Philosophy for Preschoolers

When we made the decision to reproduce, I had no idea it would involve more deep, philosophical discussions than I had as a freshman in college. No, I don’t mean with my baby daddy/partner-in-crime. I mean with the offspring himself, because it turns out that explaining the basics of the universe is kind of tricky.

Let’s sit on the quad and have deep thoughts!

First came the laws of thermodynamics. “Hot” and “cold” weren’t that hard, though sometimes I think we’re still working on gradations like “warm” or “no, the lukewarm bathwater isn’t going to scald you, please stop turning into a limp noodle every time we try to lower you into it.” Then, we got to the point where cooling off hot food was A Thing, and a whole wide world of hyperventilating from having to blow on every bite before he would touch it opened before us. But I never really questioned any of this stuff. I mean, he just sort of figured gravity out on his own, so these super basic things are pretty self-explanatory, right?

Then one day he asked me to warm something up. Not, like, in the microwave, but just the same way that if I leave a bowl of soup out it’ll cool off. Just, you know, will it into warmth again.

The kid thinks I have control over the basic principals of physics. 

Pictured: Me.

And ever since then, this has been an ongoing conversation. Yes, if left alone, hot things cool off. It’s called entropy, and it’s where we’re all headed in the end. But no, it’ll never heat back up again, no matter how much you use “please” and try the enormous puppy dog eyes.

Why? Why does heat only go one way, and not the other?

Uhhh…

Here’s some bedtime reading that’ll help.

Next up is the concept of selfhood and the mind. The first few years of a kid’s life are rooted in the concrete realities in front of them. Hell, it takes them a while before they realize that if they’re not looking directly at something, it’s still there. So I guess I shouldn’t be surprised when I realized that the lilliputian didn’t understand that pretending to be a cat doesn’t entirely negate his existence from the world. As in, his brain was capable of imagining being a cat, but he wasn’t 100% sure that he doesn’t have super powers that creates a reality out of whatever is in his mind, thereby literally turning himself into that cat. Possibly permanently? I think? He was pretty freaked out.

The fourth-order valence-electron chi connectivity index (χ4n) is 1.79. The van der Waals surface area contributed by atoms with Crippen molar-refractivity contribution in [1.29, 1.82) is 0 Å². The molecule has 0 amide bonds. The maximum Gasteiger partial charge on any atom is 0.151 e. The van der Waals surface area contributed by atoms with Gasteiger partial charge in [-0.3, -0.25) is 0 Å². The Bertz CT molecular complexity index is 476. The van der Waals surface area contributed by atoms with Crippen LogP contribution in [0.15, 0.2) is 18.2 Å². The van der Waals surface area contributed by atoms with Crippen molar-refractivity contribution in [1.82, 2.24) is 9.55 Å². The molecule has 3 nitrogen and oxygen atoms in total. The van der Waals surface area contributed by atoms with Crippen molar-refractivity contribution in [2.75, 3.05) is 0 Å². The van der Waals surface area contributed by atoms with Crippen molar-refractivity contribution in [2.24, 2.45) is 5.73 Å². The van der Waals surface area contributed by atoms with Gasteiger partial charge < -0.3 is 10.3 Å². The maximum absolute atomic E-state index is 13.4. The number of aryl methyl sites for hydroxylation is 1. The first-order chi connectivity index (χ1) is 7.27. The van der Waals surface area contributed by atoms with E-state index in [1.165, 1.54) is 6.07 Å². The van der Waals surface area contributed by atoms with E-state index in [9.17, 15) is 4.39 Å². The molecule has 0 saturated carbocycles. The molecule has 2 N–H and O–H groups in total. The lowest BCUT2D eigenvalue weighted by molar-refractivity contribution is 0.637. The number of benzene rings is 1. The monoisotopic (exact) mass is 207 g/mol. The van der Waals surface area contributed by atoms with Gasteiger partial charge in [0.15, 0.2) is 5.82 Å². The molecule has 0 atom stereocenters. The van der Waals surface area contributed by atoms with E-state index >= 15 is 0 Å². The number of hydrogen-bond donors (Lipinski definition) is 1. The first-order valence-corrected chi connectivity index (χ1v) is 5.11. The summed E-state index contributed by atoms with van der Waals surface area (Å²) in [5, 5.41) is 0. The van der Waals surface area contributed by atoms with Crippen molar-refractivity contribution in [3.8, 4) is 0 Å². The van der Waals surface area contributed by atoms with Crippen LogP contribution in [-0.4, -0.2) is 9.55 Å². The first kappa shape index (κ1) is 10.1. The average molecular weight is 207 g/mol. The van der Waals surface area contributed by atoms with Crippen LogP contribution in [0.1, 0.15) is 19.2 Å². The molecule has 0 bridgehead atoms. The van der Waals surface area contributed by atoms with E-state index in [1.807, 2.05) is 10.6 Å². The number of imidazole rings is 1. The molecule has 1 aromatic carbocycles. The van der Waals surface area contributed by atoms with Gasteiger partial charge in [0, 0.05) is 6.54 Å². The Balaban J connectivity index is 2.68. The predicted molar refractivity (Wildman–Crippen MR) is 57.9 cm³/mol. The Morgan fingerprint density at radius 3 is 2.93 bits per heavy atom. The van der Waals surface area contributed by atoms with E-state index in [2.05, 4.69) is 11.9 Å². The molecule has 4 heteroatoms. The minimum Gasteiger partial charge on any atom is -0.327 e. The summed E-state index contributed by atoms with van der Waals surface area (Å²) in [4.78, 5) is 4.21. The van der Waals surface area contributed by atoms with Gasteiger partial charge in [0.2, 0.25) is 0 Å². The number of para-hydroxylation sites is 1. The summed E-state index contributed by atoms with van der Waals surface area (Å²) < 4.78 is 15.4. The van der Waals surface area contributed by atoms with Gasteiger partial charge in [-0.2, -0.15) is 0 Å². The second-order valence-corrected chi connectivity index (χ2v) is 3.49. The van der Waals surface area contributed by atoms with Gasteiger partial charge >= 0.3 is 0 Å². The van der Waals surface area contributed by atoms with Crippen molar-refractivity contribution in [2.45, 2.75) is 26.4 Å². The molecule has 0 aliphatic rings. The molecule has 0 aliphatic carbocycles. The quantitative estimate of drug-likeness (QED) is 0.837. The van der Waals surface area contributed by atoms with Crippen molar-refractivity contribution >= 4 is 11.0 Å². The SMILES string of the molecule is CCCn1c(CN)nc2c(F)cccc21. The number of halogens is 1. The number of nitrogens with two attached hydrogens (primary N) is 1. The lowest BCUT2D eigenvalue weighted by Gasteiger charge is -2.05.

I’d be pretty freaked out if I thought this was my future too.

So then we had to back up to what imagination is, and why playing pretend doesn’t mean that it’s real.

Oh right, THAT’S IMPOSSIBLE TO EXPLAIN TO A THREE YEAR OLD.

“You see, my sweet little succulent, your mind is a powerful force, and it allows you to imagine whole different ways of being, but your identity isn’t actually altered by pretending to be something else. Although there are some who might argue that, as the self is merely a construction of the mind, by allowing your mind to embrace alternative realities you are essentially deconstructing your selfhood, but even those philosophers would surely draw a line at pretending to be a baby kitty.”

Mmm hmm.

Descartes was an asshole.

Eventually, I just told him that he can pretend to be a kitty and still be himself at the same time, he looked at me like I had just told him it can be simultaneously day and night, and asked if we could just play with blocks now.

Pretty sure the next thing on our list is the idea that a proton is both a wave and a particle at the same time. Or maybe that gas and liquids share the same essential properties of fluid dynamics. Or just the concept of the day after tomorrow.

My brain hurts.

Jean Luc Picard

Ow.

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